It is estimated that Nigeria will gain N180 billion in revenue as a result of the Federal Executive Council’s (FEC) approval of the concession of two projects by the Infrastructure Concession Regulatory Commission (ICRC). Ifeanyi Nwoko, the Acting Head, Media and Publicity of ICRC, disclosed this in a statement issued on Sunday in Abuja, explaining that the projects included the Bio-ethanol Value Chain and Cassava Bio-mass and National Fire Detection And Alarm System (NAFDAS). According to Nwoko, the goal of these concessions was to lessen poverty, increase wealth, enhance food security and nutrition, generate new employment opportunities and clean energy, and cut down on carbon emissions.
When broken down by concession time, the NAFDAS project will bring in N75 billion over the course of 15 years, while the cassava bio-ethanol value chain will bring in N105 billion over the course of five years. The goal of the pilot phase of the cassava bio-ethanol value chain is to construct a Bio-technology Industrial Park on a 20 hectare area involving twenty different educational institutions, research and academia and development facilities. He indicated that throughout the trial phase, 20 hectares would be planted with 5,000 special hybrid cassava (TME 419) stems.
Cassava production will reach 120 million tons in the next five years.
Furthermore, he stated that organic fertilizer, boosters, pre and post-emergent herbicides, conditioners, pesticides, fungicides, insecticides, and knapsack sprayers would all be provided by the initiative. It is expected that the project will increase cassava production from its current 62 million tonnes to at least 120 million tons. He asserted that Nigeria’s output might be doubled within the next five years with the help of advances in tropical agroecology, biotechnology, intensive mechanization, and efficient partnership resource deployment. According to Nwoko, the primary objective of the cassava-bioethanol pilot project was to show that a private sector-led technique was effective in encouraging investment in renewable biomass and generating income.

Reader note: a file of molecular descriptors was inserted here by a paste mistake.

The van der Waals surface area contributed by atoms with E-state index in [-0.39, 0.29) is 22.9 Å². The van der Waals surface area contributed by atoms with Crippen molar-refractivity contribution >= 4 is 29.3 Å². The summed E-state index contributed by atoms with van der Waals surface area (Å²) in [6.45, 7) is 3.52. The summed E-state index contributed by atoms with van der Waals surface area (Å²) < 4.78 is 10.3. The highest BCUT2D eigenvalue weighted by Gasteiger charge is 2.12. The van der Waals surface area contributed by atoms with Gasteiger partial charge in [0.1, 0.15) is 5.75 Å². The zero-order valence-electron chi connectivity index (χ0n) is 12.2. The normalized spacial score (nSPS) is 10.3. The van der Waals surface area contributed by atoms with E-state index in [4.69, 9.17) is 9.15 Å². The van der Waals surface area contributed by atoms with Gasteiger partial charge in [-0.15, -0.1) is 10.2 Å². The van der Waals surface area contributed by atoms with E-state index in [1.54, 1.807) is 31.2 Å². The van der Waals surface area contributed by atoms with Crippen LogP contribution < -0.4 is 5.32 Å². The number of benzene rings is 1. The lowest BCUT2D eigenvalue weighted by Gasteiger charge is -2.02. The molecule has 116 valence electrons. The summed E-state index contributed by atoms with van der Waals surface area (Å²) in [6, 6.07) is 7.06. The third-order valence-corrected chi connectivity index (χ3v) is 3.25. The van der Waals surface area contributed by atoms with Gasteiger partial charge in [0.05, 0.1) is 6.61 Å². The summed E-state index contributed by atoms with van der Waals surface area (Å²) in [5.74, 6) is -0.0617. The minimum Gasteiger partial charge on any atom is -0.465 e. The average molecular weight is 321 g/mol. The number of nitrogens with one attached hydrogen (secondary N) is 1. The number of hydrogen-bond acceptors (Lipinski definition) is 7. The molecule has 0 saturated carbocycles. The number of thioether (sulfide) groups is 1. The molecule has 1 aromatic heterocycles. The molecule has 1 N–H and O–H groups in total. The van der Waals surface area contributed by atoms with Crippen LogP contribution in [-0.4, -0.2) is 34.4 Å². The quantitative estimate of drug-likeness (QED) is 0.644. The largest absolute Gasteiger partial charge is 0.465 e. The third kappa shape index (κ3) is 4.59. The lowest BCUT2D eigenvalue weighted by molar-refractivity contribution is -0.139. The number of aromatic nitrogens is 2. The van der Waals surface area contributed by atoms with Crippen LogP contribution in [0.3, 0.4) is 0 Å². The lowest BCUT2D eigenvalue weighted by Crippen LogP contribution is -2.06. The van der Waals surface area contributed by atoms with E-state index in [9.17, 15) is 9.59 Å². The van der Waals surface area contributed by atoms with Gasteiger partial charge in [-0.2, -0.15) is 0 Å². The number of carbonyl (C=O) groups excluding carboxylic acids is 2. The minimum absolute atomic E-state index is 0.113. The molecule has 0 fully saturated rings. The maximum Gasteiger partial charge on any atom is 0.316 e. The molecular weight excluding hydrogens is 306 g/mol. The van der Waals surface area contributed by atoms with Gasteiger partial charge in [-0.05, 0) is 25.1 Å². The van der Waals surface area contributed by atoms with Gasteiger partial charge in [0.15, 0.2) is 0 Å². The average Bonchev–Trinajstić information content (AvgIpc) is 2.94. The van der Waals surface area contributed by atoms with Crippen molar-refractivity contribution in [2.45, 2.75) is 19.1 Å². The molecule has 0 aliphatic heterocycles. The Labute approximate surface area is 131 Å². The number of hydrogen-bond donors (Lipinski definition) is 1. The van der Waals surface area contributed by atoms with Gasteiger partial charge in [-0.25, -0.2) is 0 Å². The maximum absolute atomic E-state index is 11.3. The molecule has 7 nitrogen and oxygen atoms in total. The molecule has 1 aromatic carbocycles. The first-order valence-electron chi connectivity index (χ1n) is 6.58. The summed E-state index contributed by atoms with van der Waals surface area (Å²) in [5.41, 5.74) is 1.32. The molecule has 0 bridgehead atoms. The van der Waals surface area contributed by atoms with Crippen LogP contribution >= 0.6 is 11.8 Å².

He also said that it would help with creating jobs, cutting poverty, improving food security and nutrition, making use of renewable energy, and lowering the carbon footprint. According to him, a combined federal government grant and Concessionaire investment of N11.9 billion is planned to fund the project. Bio-ethanol, Sales of cassava stem, garri, cassava flour, and starch are all part of the project’s potential revenue streams. He stated that N105,610,000,000 would be earned over the five year concession term.
More cutting-edge technology would be deployed to the fire sector.
Also, he explained that various cloud-connected devices, software, and equipment for fire prevention would be made available through the NAFDAS project. The Federal Fire Service would oversee the project via a third party. He believed that the implementation of this technology would significantly reduce preventable fire events by speeding up both the reporting of and response to fires. Nwoko claimed that more lives and property would be spared and that fire prevention, recognition, and control would be more effective.
It entails smoke detectors and other fire detection equipment that will be connected to a server, which will notify the system when a user is in difficulty without requiring them to ask for assistance. He stated that a pilot phase would be implemented in seven states before the program was expanded to the remaining states. The government aims to make N75 billion from the concession over a period of 15 years, while the entire cost of the project was N3.5 billion.
ICRC will see to the implementation of the project.
The government was expected to get 40% of the total subscription revenue, estimated to be N17,262,850,871, an average of N1,150,856,724 over the 15-year proposed concession time. He elaborated that profit from setups and users’ annual subscription fees constituted the main source of income. Nwoko stated that the two projects would be carried out under the supervision of ICRC and that the revenue would be split between the government and the concessionaire in accordance with the terms of the concession agreement.
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